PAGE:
Sin in high places – God is turning on the light
The exposure of the sinfulness in secular society is coming as a shock to secular humanists, but even Brexit’s instability boils down to our problems with human relationships
This is the time of year when family life takes centre stage. Christmas and New Year parties are times of reunion and remembering — times of giving and receiving. In December our relationships with others become of supreme importance. We are no longer just individuals going about our own business and fulfilling our ambitions, but we think of others and how we can give them pleasure.
It is also the time of year when our mailbox gets filled with appeals from charities caring for the homeless and others less fortunate than ourselves. There is a nationwide shift of emphasis from self to others: but it doesn’t last long into the New Year!
Recently, radio, TV and newspapers have been filled with the misbehaviour of politicians in their relationships with members of their staff in Parliament. It is reported that many of the incidents of sexual improprieties are due to the unusual circumstances of MPs being away from home, separated from family life and thrown together with members of the opposite sex in work
The good news is that God is turning on the light which is uncovering a lot of the sinfulness in secular society. This is coming as a shock to many people who were thinking that everything is wonderful in our brave new politically-correct world of secular humanism!
Nor is it just in Westminster and in politics that these things are happening. In many other walks of life, particularly in the film and fashion industries, men in positions of power take advantage of their authority over ambitious young people who want to get on in their profession. It all comes back to the issue of personal relationships and trust which cannot be controlled by legislation. They are now realising that something has gone seriously wrong from which the whole population is suffering. Hence street crime, gang warfare, overflowing prisons, mental breakdown and many more social problems.
Surely, all the major problems we see in modern society come down to human relationships which have failed, broken or been abused in some way. The ongoing drama over Brexit and the political instability right across the Western world are but symptoms of this deeper, more systemic problem of human relationships.
In the same way, the wave of sex scandals that has been delighting the media has its origins in broken human relations – particularly the breakdown of marriage, but also a broader disintegration of trust and commitment to faithful and loving relationships.
Churches are good models
This is where Christian churches have much to teach secular humanists. In most churches, relationships are a strong uniting factor and churchgoers regularly exchange greetings with hugs or kisses, with no fears of sexual impropriety. Even in Anglican churches, often regarded as formal and cold institutions, sharing ‘the peace’ is usually an opportunity for hugs all round!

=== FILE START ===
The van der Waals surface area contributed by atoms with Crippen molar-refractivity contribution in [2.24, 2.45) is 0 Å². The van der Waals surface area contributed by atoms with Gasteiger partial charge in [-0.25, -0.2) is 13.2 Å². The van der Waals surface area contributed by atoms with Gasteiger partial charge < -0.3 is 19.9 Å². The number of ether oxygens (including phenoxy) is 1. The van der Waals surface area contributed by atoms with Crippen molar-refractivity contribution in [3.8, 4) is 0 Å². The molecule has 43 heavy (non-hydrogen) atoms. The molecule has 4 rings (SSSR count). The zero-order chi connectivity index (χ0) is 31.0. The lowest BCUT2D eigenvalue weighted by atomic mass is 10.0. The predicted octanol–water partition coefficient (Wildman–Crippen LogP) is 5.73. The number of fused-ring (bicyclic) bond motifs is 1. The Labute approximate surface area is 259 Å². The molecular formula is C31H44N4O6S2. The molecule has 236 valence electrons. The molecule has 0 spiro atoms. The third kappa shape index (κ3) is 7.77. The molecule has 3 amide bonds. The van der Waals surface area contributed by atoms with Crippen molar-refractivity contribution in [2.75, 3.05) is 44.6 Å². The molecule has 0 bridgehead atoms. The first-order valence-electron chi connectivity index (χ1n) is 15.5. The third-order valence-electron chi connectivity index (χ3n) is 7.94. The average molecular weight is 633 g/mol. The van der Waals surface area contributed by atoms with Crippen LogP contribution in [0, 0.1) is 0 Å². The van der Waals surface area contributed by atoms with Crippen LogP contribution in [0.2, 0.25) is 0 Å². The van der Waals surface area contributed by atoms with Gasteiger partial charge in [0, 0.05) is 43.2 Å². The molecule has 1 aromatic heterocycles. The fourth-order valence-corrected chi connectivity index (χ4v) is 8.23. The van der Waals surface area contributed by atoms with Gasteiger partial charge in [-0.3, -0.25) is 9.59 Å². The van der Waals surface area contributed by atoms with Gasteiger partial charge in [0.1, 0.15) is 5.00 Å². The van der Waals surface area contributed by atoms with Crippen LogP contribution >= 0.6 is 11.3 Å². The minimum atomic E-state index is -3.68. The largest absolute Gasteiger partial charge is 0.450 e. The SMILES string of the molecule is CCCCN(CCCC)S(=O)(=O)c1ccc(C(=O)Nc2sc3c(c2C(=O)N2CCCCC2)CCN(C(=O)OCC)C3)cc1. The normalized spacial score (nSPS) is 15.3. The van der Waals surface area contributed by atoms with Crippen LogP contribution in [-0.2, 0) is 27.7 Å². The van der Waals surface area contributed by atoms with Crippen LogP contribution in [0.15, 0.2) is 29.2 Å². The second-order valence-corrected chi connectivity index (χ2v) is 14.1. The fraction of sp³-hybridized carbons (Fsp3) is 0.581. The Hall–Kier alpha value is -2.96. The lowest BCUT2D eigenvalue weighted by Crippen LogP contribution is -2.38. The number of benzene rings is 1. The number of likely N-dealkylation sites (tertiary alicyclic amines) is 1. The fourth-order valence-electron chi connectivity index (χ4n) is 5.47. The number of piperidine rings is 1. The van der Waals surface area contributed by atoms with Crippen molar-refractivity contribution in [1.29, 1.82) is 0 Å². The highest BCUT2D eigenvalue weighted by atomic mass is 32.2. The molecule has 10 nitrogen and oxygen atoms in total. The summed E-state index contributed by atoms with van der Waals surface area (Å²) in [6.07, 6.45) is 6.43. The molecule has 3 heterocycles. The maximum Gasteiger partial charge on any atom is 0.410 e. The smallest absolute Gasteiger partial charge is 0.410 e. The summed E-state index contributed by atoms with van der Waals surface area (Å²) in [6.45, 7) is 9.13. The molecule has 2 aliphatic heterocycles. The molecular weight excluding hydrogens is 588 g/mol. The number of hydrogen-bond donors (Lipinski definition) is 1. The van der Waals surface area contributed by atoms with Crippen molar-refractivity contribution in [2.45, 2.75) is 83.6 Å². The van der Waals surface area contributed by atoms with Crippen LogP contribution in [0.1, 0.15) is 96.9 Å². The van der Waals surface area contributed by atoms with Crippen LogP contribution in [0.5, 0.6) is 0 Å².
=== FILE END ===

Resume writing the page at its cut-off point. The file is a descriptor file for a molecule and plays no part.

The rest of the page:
I’m not pretending that nothing ever goes wrong in personal relationships within churches or that all Christian marriages are perfectly harmonious. But Christians know that when our relationship with God is right, our human relationships also become right, because we respect each other as brothers and sisters in Christ. Where there is love and trust in God there will be love and trust in our human relationships.
I look back to my early days in ministry when I used to visit the sick in their homes without any thought of my personal safety or the possibility of my being accused of some wrongdoing. Even today, in the highly charged atmosphere of political correctness it is still important to maintain our personal values.
Just last month I was in my study with the door shut and the young woman who does some cleaning for us was hoovering in the dining room. I heard her phone go and then she burst into loud crying. My wife was out so I immediately went to her and between uncontrollable sobs she managed to say that someone in her family had died. I had hardly ever spoken to her before but I simply took her into my arms and let her cry on my shoulder.
When she quietened down I told her I believe in prayer and could I pray for her? She nodded and I prayed, which brought about a total transformation. She said she used to go to Sunday School as a child but hadn’t been to church for years; so I talked about the love of God and gently gave her the Gospel. Far from accusing me of ‘inappropriate behaviour’, she was profuse in her thanks. We were just two human beings – one in distress and the other offering comfort.
Back to basics
The central problem in Western society today is that we have abandoned the biblical structure of authority – God’s place in the nation. The older generation in Britain were raised on the maxim “God first, others second, self last”.
Today we have reversed that and discarded our Judeo-Christian heritage. This is why we are seeing the moral, social and political foundations of society crumbling. We have rebelled against God’s good plan for humanity.
This is a great opportunity for Christians to show that our values are very different. When you allow God into your life it changes everything. We all have the opportunity of sharing the good news of Jesus in our carol services and New Year celebrations and praying our neighbours into the Kingdom.
A happy Christmas and a great New Year!